• The pricing profile 130 determines the rates and fees applied to the client's facility when creating a draw.
  • A valuation profile 128 is associated with a client program 126. Valuation profiles 128 are currency specific and preferably are not associated with a client programs 126 having a different currency. Valuation profiles 128 can be used in any number of client programs 126. They also allow for identification of all instances where client programs 126 are affected by modifications to a specific valuation profile 128.
  • Valuation profiles 128 having a status of “development” have the capability to run “what if?” scenarios. These scenarios enable the financial institution 108 to modify the development valuation profile 128 and, from the related client program tab, initiate a borrowing base calculation against any client program 126 associated with that valuation profile 128. The results are displayed back to the financial institution 108 on a results page that show the change in current available borrowing base and recalculated borrowing base for all clients AR ledgers 122 associated with the selected client program 126. Financial institutions 108 can then see the potential effects of their valuation profile 128 changes before they are implemented.
  • FIG. 9 is a diagram illustrating the ABL valuation profile element relationships 164. Valuation profiles 128 have elements for (1) client programs, (2) pricing profiles and (3) tiers.
  • A valuation profile 128 can be associated to any number of client programs 126. Preferably, the valuation profile 128 cannot be deactivated if it is associated to an active client program 126.
  • The pricing profile 130 provides the rates and fees that are associated with the valuation profile 128. A valuation profile 128 can have a new pricing profile 130 assigned. Preferably, the pricing profile 130 can not be deactivated if it is assigned to an active valuation profile 128.
  • The tiers established for the valuation profile 128 provide the criteria used in calculating the borrowing base. Preferably, pricing tiers are modifiable. Pricing tiers are established to value debtor's receivables in the AR ledger 122. The valuation profile 128 can have as many tiers 134 as the user 150 desires. Tiers 134 must be cross-referenced to a debtor 120 or multiple debtors. There can be any number of pricing tiers associated with a valuation profile 128. Tiers 134 provide the financial institution 108 with a flexible and granular method for valuing the borrowing base.
  • Accessed from the manage menu options, a user 150 with the appropriate role is able to create, fine tune (perform what-if scenarios before posting—making them available) and manage valuation profiles. The user 150 will typically be a credit manager or someone with credit responsibilities. Once the user 150 has posted a new valuation profile, it will appear in a table of available valuation profiles 128 and be seen as active.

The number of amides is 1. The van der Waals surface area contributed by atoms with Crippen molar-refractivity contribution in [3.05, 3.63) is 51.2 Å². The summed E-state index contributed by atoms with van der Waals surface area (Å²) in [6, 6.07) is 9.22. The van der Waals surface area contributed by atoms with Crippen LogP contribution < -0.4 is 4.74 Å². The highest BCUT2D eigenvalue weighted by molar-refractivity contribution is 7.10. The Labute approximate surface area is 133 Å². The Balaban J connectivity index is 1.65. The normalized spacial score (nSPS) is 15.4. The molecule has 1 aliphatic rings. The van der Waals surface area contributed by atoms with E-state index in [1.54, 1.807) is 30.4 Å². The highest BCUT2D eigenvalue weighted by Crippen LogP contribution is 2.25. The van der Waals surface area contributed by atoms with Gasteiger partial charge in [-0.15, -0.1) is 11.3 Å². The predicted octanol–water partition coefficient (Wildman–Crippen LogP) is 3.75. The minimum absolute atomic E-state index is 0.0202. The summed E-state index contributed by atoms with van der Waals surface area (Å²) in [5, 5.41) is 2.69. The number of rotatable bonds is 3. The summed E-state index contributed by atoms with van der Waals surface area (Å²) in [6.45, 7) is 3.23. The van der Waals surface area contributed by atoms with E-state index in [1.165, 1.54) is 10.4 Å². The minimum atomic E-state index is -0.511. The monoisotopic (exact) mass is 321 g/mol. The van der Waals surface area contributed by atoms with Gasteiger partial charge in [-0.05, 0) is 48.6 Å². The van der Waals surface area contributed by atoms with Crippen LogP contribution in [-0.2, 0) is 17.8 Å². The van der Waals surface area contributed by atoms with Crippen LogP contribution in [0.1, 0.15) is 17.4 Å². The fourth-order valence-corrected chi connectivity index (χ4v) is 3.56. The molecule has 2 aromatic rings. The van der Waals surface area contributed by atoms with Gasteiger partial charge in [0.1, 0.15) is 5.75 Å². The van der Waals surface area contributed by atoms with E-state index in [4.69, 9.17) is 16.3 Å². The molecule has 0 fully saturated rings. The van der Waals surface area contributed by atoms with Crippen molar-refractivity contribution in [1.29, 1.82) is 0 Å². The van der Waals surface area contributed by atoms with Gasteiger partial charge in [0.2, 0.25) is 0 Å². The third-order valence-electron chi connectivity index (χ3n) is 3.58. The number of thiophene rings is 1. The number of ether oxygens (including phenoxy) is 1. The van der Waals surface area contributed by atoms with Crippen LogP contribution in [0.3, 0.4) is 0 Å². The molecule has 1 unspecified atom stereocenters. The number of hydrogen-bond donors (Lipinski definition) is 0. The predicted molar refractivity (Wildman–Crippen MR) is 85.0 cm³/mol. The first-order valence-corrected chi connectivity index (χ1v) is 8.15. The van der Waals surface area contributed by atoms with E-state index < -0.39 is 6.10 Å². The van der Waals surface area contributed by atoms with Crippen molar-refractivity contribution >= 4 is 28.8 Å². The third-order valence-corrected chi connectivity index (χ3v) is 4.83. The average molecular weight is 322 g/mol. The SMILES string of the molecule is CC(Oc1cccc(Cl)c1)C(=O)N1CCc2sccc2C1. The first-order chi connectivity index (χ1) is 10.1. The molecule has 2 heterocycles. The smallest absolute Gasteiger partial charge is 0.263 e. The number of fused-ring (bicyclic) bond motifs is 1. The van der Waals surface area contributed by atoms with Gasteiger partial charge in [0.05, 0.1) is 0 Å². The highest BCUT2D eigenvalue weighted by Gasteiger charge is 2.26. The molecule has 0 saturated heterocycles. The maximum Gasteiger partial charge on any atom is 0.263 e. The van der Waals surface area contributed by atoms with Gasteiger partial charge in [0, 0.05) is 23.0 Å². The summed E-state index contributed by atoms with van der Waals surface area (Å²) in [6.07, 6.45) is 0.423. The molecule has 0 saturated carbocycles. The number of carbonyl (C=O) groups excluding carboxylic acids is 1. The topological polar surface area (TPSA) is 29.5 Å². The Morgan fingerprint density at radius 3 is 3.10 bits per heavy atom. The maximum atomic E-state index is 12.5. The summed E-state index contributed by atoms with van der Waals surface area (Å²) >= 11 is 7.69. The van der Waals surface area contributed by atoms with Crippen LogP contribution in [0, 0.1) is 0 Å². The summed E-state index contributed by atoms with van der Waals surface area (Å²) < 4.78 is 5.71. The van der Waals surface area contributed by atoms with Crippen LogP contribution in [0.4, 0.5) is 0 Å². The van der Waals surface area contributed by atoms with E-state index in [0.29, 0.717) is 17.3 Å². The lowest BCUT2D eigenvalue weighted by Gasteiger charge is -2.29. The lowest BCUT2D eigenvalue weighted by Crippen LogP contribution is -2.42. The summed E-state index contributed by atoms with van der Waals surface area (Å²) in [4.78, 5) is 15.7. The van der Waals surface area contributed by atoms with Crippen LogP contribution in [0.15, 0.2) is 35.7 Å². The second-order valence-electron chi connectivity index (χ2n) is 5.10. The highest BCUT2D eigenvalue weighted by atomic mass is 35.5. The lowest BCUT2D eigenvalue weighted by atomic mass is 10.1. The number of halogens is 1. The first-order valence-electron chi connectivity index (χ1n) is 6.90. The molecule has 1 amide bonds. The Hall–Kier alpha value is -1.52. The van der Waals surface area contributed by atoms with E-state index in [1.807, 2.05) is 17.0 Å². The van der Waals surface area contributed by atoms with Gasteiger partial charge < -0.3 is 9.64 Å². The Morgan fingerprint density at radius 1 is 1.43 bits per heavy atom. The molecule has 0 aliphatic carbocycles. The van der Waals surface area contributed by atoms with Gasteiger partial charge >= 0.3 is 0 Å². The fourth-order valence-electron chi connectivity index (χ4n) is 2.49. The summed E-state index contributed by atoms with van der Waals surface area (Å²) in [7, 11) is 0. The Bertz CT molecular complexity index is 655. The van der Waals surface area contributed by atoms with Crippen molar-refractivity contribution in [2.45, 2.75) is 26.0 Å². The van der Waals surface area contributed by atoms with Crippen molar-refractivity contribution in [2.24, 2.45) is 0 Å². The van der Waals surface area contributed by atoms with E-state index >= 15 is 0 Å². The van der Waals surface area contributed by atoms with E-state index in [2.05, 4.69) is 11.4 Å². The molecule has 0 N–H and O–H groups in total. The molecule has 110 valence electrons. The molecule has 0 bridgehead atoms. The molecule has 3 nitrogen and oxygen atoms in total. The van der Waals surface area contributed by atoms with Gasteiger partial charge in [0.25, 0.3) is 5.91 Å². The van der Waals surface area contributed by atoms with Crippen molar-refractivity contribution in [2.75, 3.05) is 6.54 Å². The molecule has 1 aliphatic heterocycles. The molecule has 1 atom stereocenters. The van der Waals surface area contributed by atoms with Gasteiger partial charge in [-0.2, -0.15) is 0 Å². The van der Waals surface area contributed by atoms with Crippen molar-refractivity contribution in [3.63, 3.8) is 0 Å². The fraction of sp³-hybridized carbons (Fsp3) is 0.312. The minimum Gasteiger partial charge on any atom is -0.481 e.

• FIG. 10 is a screen image illustrating an example valuation profile 166 page. The valuation profile 128 contains three tabs for details, client programs 126 and associated debtors 120. Under the details tab, fields for (1) name, (2) description, (3) author, (4) date/time posted, (5) status, (6) retention buffer, (7) pricing profile and (8) effective date. The fields are shown in the section labeled ‘valuation profile information.’ The name of the profile is supplied by the financial institution 108. The description field provides detailed information regarding the valuation profile 128. The author is the user 150 that created and made the valuation profile 128 active. The date/time posted field provides the date and time the valuation profile 128 was made active. The status may be (a) development, (b) active or (c) inactive.
  • The development status corresponds to a user 150 fine tuning the profile, where the profile is not made available for association with a client program. While in development status, the profile cannot be associated with a client program 126.
  • An active valuation profile 128 is available from the list of available profiles and is ready for association with the client program 126.
  • An inactive valuation profile 128 cannot be associated with a client program 126. When a valuation profile 128 is set to inactive, the user is required to select another active profile to replace the inactive profile. A replacement active profile is selected for any client program 126 that has the inactive valuation profile 128 associated with it. It should be noted that a client program 126 cannot have an inactive valuation profile associated with it. However, any changes made to a profile once it is assigned will result in generation of another profile; the old client program 126 remains active and applies to any other client AR ledgers 122 associated with it. (The old client program will therefore remain unchanged against any other client AR ledger 122 associated with it, unless the user chooses to “replace all associated ledgers”. Preferably, the new client program 126 created does not take effect until the next business day.